Gearing up for a zero-emission world

President Biden’s sweeping infrastructure package includes $174 billion for electric vehicles, an investment that will speed the transition away from polluting gas and diesel vehicles and toward cleaner forms of road transportation. The upfront cost of infrastructure is a key barrier to rapid deployment of zero-emission vehicles and the health and climate benefits that an electrified vehicle future will provide.

The proposal includes a wide array of vehicle electrification issues — from research and development to manufacturing to increased capability to purchase clean vehicles. But when it comes to maximizing the environmental, health and equity potential of electric transportation, it leaves some critical considerations on the table. Most notably, the potential impact of medium- and heavy-duty vehicles, or trucks and buses.

First and foremost, it is crucial that the country’s investment in zero-emission vehicles includes more than passenger cars and is ambitious in cleaning up all medium- and heavy-duty trucks and buses. President Biden’s call to modernize transit and expand clean school buses is well placed, but the call should extend beyond buses — and as soon as possible. This will require investment in all aspects of the supply chain as well as increased funding and programs to deploy increasing numbers of zero-emission vehicles and charging stations throughout the nation —as well as ensuring that communities of color have the tools needed to benefit from the increased deployment of these vehicles.

Transportation accounts for nearly 30% of all climate pollution in the United States and has steadily increased over the last 30 years due to an increase in vehicle miles traveled. And medium- and heavy-duty vehicles are responsible for an outsized portion of all transportation emissions. Trucks and buses account for a substantial share of on-road emissions totaling 28% of the transportation sector’s climate emissions, 45% of nitrous oxide emissions and 57% of fine particulate matter. Integrating the electrification of America’s truck and bus fleets would make the president’s proposal even more powerful.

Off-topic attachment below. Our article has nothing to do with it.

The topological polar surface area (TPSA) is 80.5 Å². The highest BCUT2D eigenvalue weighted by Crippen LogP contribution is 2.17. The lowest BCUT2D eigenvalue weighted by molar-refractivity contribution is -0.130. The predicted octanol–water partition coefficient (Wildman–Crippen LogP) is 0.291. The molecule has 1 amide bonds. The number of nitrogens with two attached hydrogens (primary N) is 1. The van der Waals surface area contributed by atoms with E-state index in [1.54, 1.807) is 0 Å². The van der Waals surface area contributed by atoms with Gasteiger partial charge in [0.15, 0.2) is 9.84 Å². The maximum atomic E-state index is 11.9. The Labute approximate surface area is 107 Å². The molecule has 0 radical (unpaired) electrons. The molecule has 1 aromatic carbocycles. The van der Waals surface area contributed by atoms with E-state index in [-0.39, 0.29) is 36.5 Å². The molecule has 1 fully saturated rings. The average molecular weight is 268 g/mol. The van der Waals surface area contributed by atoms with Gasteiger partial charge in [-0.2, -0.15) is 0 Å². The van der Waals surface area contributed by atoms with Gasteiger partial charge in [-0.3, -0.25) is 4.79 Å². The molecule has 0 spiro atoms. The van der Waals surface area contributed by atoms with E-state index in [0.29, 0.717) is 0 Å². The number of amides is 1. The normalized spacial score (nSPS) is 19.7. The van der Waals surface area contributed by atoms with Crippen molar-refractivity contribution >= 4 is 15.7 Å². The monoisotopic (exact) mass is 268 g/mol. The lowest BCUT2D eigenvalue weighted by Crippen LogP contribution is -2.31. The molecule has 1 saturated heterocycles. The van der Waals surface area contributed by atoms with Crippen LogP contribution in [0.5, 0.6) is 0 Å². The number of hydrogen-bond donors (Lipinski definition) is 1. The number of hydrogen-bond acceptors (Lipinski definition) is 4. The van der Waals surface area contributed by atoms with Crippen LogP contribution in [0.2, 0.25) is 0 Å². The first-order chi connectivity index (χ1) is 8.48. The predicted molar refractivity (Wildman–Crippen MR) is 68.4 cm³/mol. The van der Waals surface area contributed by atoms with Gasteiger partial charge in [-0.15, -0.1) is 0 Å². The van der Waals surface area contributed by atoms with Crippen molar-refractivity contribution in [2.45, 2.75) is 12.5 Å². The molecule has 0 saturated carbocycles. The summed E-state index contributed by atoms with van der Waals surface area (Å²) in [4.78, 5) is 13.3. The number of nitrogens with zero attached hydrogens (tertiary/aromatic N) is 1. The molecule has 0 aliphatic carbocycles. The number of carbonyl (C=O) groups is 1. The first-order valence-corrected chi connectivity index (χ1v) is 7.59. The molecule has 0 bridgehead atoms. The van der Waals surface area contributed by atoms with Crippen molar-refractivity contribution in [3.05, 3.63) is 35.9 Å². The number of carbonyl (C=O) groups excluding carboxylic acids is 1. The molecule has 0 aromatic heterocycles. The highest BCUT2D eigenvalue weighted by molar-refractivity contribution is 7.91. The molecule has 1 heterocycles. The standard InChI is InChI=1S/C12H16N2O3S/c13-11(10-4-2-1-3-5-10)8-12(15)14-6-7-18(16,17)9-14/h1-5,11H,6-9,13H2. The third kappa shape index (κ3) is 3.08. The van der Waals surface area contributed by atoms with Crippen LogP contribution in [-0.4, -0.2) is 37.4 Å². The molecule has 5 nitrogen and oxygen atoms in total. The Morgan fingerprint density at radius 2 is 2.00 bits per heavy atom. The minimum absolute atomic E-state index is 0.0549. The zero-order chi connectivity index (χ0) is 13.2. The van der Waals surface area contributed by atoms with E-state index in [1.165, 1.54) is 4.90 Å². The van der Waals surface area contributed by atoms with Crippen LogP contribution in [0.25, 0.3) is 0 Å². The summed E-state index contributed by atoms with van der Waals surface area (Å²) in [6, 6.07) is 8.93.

Gearing up for a zero-emission world Click To Tweet

Deployment of zero-emission vehicles can further Biden’s call for equity

Because warehouse districts, depots, heavy-trafficked highways and ports are most common in or near disadvantaged communities, including communities of color, low-income communities and other communities who have been historically marginalized, transitioning to zero-emission trucks and buses can help cities address long-standing equity issues. Programs that require minimum infrastructure deployments in disproportionately burdened areas, like those offered by investor-owned utilities in California, are one tool to ensure that benefits are equitably distributed.

Modernizing transit and ensuring public transportation access in the aforementioned communities is also of critical importance, but that must require investment in zero-emission transit and school buses in these communities — as well as the trucks that drive in pollution-burdened areas. Addressing inequities in who gets access to federal funding first must be actively managed to avoid hurting small businesses that already have fewer financing options. This is particularly true for small businesses owned by people of color, immigrants and women — who have been hardest hit financially from the pandemic.